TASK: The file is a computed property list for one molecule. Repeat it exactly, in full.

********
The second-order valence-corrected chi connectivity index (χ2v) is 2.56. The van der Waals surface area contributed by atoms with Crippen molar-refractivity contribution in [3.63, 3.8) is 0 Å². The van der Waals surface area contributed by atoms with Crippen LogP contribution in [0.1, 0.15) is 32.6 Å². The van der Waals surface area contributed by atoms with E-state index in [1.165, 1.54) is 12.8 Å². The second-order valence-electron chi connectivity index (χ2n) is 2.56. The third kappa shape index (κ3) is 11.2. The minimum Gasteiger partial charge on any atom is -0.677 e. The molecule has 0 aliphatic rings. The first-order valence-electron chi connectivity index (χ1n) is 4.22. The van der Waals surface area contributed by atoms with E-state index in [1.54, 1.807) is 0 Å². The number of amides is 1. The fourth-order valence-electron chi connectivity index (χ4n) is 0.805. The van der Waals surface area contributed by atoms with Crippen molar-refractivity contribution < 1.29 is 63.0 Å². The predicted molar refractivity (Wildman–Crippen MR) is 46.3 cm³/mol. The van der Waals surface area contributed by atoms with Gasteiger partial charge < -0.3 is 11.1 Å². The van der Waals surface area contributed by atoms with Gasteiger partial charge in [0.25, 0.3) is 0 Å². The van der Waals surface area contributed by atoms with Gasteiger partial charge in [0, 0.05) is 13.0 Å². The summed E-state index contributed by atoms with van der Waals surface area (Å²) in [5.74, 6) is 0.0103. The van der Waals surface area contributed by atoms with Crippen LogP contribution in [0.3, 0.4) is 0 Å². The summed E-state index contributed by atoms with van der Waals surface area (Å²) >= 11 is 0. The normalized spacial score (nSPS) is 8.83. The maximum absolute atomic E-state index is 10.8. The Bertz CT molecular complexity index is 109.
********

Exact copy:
The second-order valence-corrected chi connectivity index (χ2v) is 2.56. The van der Waals surface area contributed by atoms with Crippen molar-refractivity contribution in [3.63, 3.8) is 0 Å². The van der Waals surface area contributed by atoms with Crippen LogP contribution in [0.1, 0.15) is 32.6 Å². The van der Waals surface area contributed by atoms with E-state index in [1.165, 1.54) is 12.8 Å². The second-order valence-electron chi connectivity index (χ2n) is 2.56. The third kappa shape index (κ3) is 11.2. The minimum Gasteiger partial charge on any atom is -0.677 e. The molecule has 0 aliphatic rings. The first-order valence-electron chi connectivity index (χ1n) is 4.22. The van der Waals surface area contributed by atoms with E-state index in [1.54, 1.807) is 0 Å². The number of amides is 1. The fourth-order valence-electron chi connectivity index (χ4n) is 0.805. The van der Waals surface area contributed by atoms with Crippen molar-refractivity contribution < 1.29 is 63.0 Å². The predicted molar refractivity (Wildman–Crippen MR) is 46.3 cm³/mol. The van der Waals surface area contributed by atoms with Gasteiger partial charge < -0.3 is 11.1 Å². The van der Waals surface area contributed by atoms with Gasteiger partial charge in [0.25, 0.3) is 0 Å². The van der Waals surface area contributed by atoms with Gasteiger partial charge in [0, 0.05) is 13.0 Å². The summed E-state index contributed by atoms with van der Waals surface area (Å²) in [5.74, 6) is 0.0103. The van der Waals surface area contributed by atoms with Crippen LogP contribution in [0.3, 0.4) is 0 Å². The summed E-state index contributed by atoms with van der Waals surface area (Å²) >= 11 is 0. The normalized spacial score (nSPS) is 8.83. The maximum absolute atomic E-state index is 10.8. The Bertz CT molecular complexity index is 109.